Crunch time for Bill Belichick and his staff while players catch their breath
|08.30.13 at 12:43 pm ET|
FOXBORO — As it is every year, the hours between the end of the final preseason game and Saturday’s 6 p.m. 53-man roster cut deadline is a tense one – for players and coaches.
It’s no different this year for Bill Belichick and his staff. He made that much clear Friday morning in his conference call with reporters.
“Today is the first of several big days coming up for our coaching staff, personnel department and how that affects the team,” Belichick said. “We’re working through the film here this morning. As we can get to the bottom of some of the physical conditions of some our players after the game or guys that have been in or out of practice or coming back into practice or out of practice over the last few days, we’ll just try to put all that together, get as much information as we can on everything that we have: what guys have done, what their physical status is and so forth and combine that with obviously some communication with other teams in the league on various things and start making some decisions.
“At the same time, we have to turn the page from the Giants game and start moving on to our Buffalo preparations. All that needs to come together here in the next couple days. That’s what we’ll be doing. We’ll go through the process and as we get it done, make everybody aware of it.”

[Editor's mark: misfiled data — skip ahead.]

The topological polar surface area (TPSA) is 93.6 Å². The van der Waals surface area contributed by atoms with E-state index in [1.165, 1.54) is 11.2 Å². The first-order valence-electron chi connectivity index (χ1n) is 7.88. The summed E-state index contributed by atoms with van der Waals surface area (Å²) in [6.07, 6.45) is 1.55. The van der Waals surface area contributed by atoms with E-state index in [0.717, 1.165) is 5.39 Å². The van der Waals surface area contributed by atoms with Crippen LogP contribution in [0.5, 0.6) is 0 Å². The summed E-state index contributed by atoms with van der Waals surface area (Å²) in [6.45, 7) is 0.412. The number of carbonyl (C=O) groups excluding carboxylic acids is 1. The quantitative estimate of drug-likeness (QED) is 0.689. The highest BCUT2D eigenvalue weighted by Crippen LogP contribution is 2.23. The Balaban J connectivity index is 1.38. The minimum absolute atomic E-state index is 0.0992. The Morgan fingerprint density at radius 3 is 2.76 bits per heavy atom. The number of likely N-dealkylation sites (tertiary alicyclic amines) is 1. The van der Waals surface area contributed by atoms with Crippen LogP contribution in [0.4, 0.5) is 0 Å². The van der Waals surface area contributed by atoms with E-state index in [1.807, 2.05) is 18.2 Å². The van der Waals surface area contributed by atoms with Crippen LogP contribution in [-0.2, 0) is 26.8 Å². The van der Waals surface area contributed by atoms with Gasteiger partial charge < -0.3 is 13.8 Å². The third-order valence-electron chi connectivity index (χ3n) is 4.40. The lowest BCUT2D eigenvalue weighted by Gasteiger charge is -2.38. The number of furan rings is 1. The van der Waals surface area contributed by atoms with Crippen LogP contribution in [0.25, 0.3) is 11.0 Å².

Belichick has several key decisions to make that don’t involve whether or not to keep Tim Tebow. The first is what to do with Rob Gronkowski. If he activates him off the PUP and makes him eligible in the first six games, that takes away one of 53 roster spots for another player on the bubble or someone who could provide more depth along the offensive line. Does he keep rookie punter Ryan Allen over Zoltan Mesko and save roughly $900,000? There’s Michael Buchanan – the defensive end who showed his motor Thursday with 2.5 sacks. Which practice squad-eligible players does he cut to try and clear them through waivers in hopes of bringing them back?
What he also made clear was that while this is a tense time for he, his staff and players trying to make the roster, those players with their position already guaranteed need to rest and be ready for their most hectic part of the season.